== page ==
The Journal of Online Mathematics and Its Applications, Volume 7 (2007)
Scalable Vector Graphics, David Lane

I. A Mathematical Gallery of SVG

1. Introduction

SVG (short for Scalable Vector Graphics) is the open source Worldwide Web Consortium (W3C) recommendation for two dimensional vector graphics. The current specification is SVG 1.1 (from January 2003).

The combination of SVG and JavaScript is a powerful platform for creating interactive graphics, comparable to Flash and Java in some respects. However, until now SVG has been largely overlooked, mainly because of incomplete browser support. This situation improved significantly in 2006 with the release of two browsers with native SVG support, Firefox and Opera, and the ongoing SVG development of others. Therefore this seems like a good time to review the current status of SVG, and explore some of the possibilities as a format for educational "mathlets."

Advantages of SVG

Like XHTML and MathML, SVG is a type of XML, so the files are uncompiled plain text--human readable and editable in your favorite text editor. No special authoring tools are required.

Because they're uncompiled, you can learn SVG can by copying and editing the code of others (such as the examples below). The format is quite easy, especially if you are already familiar with HTML or XML. In addition to these, there are many other good (and some out of date) tutorials and examples online. See the appendix on SVG Links and Resources for details.

If you don't like coding by hand, there are software tools available which you can use to create SVG's in a graphical environment. These include Adobe Illustrator and the open source program Inkscape.

SVG can be scripted using JavaScript and the SVG Document Object Model (SVG-DOM), an extension of the HTML DOM Level 2 familiar to web developers. SVG elements can also be animated using the Synchronized Multimedia Integration Language (SMIL), although the Firefox browser has yet to implement this feature.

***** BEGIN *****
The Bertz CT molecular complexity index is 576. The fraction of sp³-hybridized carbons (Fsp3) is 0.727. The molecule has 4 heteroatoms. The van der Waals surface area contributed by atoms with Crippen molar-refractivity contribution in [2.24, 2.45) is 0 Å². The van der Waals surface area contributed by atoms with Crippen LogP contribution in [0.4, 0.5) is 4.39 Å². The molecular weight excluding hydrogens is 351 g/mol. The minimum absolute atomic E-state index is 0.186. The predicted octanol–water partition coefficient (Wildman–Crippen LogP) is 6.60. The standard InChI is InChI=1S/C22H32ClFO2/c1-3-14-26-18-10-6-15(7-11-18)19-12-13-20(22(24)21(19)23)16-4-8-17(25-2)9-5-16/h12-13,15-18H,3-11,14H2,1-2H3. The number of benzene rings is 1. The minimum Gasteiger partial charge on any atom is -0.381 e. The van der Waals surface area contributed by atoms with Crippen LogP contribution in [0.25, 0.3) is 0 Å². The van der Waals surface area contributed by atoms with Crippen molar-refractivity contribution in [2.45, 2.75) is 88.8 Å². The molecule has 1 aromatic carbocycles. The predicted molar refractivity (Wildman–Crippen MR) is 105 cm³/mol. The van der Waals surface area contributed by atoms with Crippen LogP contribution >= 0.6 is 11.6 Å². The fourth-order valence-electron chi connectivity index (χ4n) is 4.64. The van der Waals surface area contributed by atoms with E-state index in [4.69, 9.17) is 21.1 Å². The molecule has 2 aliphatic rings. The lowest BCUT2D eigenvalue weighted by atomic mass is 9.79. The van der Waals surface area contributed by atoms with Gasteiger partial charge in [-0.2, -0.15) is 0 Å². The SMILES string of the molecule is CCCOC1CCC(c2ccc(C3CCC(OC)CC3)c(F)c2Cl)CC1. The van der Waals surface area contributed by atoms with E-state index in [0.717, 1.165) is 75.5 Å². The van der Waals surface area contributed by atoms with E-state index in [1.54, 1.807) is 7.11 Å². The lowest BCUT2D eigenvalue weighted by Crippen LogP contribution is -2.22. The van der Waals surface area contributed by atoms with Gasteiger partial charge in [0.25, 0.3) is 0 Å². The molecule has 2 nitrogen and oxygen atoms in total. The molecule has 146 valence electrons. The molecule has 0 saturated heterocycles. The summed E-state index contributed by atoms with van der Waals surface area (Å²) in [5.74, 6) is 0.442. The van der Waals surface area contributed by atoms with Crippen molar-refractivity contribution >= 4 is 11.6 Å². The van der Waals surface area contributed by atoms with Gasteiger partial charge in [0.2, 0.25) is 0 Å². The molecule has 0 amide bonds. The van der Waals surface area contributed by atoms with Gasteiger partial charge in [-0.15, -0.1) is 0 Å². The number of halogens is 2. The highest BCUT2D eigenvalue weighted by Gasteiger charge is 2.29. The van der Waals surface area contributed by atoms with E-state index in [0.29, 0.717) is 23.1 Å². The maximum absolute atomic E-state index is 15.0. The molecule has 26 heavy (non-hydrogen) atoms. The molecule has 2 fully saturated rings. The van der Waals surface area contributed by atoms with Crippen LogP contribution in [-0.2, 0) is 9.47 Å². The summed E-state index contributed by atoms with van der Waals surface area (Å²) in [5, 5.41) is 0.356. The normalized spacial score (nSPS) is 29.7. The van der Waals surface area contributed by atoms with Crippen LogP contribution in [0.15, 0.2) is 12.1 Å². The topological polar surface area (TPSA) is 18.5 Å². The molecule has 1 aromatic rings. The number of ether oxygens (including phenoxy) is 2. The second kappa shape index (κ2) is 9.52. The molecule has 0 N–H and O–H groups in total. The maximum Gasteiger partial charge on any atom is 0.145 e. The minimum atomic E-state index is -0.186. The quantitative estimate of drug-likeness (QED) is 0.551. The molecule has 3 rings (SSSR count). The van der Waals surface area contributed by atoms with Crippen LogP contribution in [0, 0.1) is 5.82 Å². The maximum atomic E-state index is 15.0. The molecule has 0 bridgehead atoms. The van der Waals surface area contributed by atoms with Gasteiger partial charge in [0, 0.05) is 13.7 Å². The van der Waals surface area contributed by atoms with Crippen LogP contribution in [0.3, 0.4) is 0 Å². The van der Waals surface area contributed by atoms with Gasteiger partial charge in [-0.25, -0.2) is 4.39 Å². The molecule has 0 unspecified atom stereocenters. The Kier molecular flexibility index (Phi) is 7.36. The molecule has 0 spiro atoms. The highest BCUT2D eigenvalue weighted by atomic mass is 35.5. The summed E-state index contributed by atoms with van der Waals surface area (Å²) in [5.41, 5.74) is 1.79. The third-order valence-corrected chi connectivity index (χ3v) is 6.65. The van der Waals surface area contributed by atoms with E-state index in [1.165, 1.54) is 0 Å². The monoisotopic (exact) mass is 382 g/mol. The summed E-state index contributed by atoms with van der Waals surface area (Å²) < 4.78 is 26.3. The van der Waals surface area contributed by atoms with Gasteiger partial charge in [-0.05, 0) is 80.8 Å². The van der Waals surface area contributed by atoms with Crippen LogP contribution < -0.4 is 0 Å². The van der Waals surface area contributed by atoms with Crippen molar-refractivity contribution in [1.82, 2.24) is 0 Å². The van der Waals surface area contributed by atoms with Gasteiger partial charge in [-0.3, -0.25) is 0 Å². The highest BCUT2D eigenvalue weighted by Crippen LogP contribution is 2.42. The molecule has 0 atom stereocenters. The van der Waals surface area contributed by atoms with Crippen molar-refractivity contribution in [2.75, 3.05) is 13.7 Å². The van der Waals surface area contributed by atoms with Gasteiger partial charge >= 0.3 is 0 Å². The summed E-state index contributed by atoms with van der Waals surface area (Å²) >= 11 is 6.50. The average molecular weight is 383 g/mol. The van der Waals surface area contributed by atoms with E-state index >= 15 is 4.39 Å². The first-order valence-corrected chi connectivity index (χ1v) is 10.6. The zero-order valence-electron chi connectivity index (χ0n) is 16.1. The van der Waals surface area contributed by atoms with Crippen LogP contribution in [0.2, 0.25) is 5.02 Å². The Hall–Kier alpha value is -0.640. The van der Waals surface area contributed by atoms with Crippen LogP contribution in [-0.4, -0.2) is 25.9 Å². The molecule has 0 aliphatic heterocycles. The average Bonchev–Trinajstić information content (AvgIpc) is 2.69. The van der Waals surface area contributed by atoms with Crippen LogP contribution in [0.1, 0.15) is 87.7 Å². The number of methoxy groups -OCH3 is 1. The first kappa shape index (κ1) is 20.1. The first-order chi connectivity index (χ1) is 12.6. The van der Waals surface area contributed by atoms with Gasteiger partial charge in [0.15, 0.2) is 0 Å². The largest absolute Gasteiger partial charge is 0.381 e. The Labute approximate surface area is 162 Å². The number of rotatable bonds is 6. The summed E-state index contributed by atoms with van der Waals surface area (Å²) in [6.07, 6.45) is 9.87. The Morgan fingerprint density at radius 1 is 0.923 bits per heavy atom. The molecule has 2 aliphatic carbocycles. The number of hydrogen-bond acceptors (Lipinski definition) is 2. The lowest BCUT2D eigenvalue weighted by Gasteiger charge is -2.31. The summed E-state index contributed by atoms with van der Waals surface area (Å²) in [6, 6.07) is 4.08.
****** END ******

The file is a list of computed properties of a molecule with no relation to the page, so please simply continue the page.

Browser Support

Full browser support for SVG has been slow to develop, although the same could be said of MathML and PNG, both W3C recommendations as well. The best choices for viewing SVG are Opera 9 and Firefox 1.5+, both of which have native (no plug-in required) SVG support with a few limitations (Neither of these supports filters or embedded fonts, for example). Internet Explorer users (approximately 80% of the market) must use the Adobe SVG Viewer (ASV 3.03) plugin, which has a very complete implementation of the SVG standard.

Unfortunately for the SVG community, Adobe (following their acquisition of Macromedia) announced in September 2006 that they would cease updating or supporting ASV in 2008, and stop offering it for download in January 2009. This was due to the arrival of new browsers with native support, and in order to concentrate their efforts on Flash/Flex (Flex is the new "rich internet application" framework -- akin to Open Laszlo).

It's unclear what the ramifications of Adobe's decision are, but for the near term at least one company (the Renesis Viewer) is working on a replacement plugin. In the long run I'm (naively) hopeful that Microsoft will eventually decide to support SVG (Although Explorer has its own non-standard graphics format called VML, which of course is not supported by any other browser on the planet).

To see if your browser supports SVG, try this sample. If the sample does not work then you must change or update your browser, or else install the Adobe viewer. For more information see the separate appendix on SVG Browser Support.

SVG and HTML

You can embed SVG files in an HTML page using either the <object> tag or the (non-standard) <embed> tag. The issues are the same as for any format which requires a plugin, and (inevitably) involves some browser specific quirks. Although it's not part of the W3C HTML recommendation, I've found <embed> to be generally more reliable.